First of all I am a Republican and I felt that the party really needed more women, more people of different backgrounds. I didn’t know anything about the Republican National Committee, or about running for co-chair. You needed three Committee members to give you permission to run, but I didn’t know anyone. It took forever to find out who was on this mysterious committee. But I picked three members at random, and got on a plane to ask them for their support just to run–they didn’t also have to vote for me. They agreed, I ran, and I won! It was a lot of hard work.
That was in the late 1990s. Republicans were out of power then, but in 2000 they won the White House…
Yes, and I count my four years on the RNC a success because it led to a Republican President. In 2001, I was appointed by President Bush to be Assistant Secretary of State for Educational and Cultural Affairs under Colin Powell. Oh my goodness, I admired General Powell so much! Working for him was an incredible experience; I learned so much about leadership and management, and had an opportunity to do things that made an impact.
In the meantime, were you also involved with NIAF?
Oh, I’ve been part of NIAF forever, 25 years. I had to resign when I was Assistant Secretary of State, but I still worked with NIAF, bringing young people from The Boys Home in Naples to meet with Colin Powell I would bring so many people from Italy to meet him that NIAF made him an honorary Italian American at its gala. He was proud of it.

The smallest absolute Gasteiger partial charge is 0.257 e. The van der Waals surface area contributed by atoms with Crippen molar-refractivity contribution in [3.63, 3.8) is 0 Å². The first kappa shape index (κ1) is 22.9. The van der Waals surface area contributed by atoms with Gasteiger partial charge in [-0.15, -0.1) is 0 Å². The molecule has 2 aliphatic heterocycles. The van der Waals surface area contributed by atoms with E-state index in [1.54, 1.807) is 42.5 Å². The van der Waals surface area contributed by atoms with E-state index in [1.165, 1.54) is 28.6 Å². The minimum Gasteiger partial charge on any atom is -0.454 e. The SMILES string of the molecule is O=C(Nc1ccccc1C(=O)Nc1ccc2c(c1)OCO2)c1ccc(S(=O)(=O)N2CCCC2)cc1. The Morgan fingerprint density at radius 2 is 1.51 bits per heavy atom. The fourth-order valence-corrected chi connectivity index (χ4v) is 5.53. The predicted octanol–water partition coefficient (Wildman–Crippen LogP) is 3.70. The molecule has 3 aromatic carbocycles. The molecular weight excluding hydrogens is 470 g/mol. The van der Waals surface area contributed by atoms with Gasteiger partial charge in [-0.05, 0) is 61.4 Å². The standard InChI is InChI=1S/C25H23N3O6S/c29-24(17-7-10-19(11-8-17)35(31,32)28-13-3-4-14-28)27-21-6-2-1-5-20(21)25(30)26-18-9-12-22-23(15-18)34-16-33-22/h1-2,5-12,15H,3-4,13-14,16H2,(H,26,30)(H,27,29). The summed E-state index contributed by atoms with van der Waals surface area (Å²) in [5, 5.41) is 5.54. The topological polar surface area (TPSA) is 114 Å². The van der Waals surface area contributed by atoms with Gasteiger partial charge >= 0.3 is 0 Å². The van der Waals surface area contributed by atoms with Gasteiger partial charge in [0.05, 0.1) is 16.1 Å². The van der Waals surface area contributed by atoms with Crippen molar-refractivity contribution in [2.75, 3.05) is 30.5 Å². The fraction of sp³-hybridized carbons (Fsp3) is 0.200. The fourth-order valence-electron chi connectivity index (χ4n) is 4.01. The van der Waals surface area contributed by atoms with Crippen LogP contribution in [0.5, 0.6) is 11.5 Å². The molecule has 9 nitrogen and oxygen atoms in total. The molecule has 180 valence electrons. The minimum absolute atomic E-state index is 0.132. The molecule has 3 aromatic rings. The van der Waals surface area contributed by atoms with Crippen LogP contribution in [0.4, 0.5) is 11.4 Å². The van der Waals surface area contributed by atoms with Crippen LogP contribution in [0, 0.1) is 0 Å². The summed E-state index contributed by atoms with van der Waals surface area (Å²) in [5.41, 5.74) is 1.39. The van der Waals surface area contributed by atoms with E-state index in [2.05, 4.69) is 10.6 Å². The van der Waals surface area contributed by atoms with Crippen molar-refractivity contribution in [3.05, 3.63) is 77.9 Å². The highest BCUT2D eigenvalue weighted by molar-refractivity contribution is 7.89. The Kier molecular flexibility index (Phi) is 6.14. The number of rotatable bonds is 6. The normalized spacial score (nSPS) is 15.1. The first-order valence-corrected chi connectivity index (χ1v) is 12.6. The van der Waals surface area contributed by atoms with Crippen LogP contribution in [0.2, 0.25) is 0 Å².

Fighting for Women Empowerment
Another part of your life and career is related to women’s empowerment, and you’ve written books about new women entrepreneurs. Why this special interest?
When we look at our sons and our daughters and we look at creating a world where people can live in peace, what disturbs me most is that the first people to suffer in oppressive countries are women. I couldn’t solve all the world’s problems, but I could start at home. I wanted to make sure that more small businesses were being started by women, for instance. So eventually I was named to the Small Business Administration advisory council and I also wrote a book about the qualities of a successful woman-entrepreneur, like attitude, vision, persistence, and confidence. They’re the same for men, but it was a challenge for women to get that self-confidence; even today there’s a conference every five minutes on how women can succeed in corporate life or as an entrepreneur.
You are a successful woman, a leader, and an Italian American. Are there strong women in your family who were mentors?
My grandmother, whom I was very afraid of because she wore black all the time, as it used to be common in Southern Italy. My grandfather was also afraid of her! My mother was an incredible person who always found a way to meet a challenge. If there was a problem she would never let me give up, saying “You are not thinking, you are not thinking enough! Go figure it out.” She was creative and she never stopped thinking. When I would ask her whether I should do something, her answer was always the same—use your own judgment. So when I came to Washington I too became a very strong woman.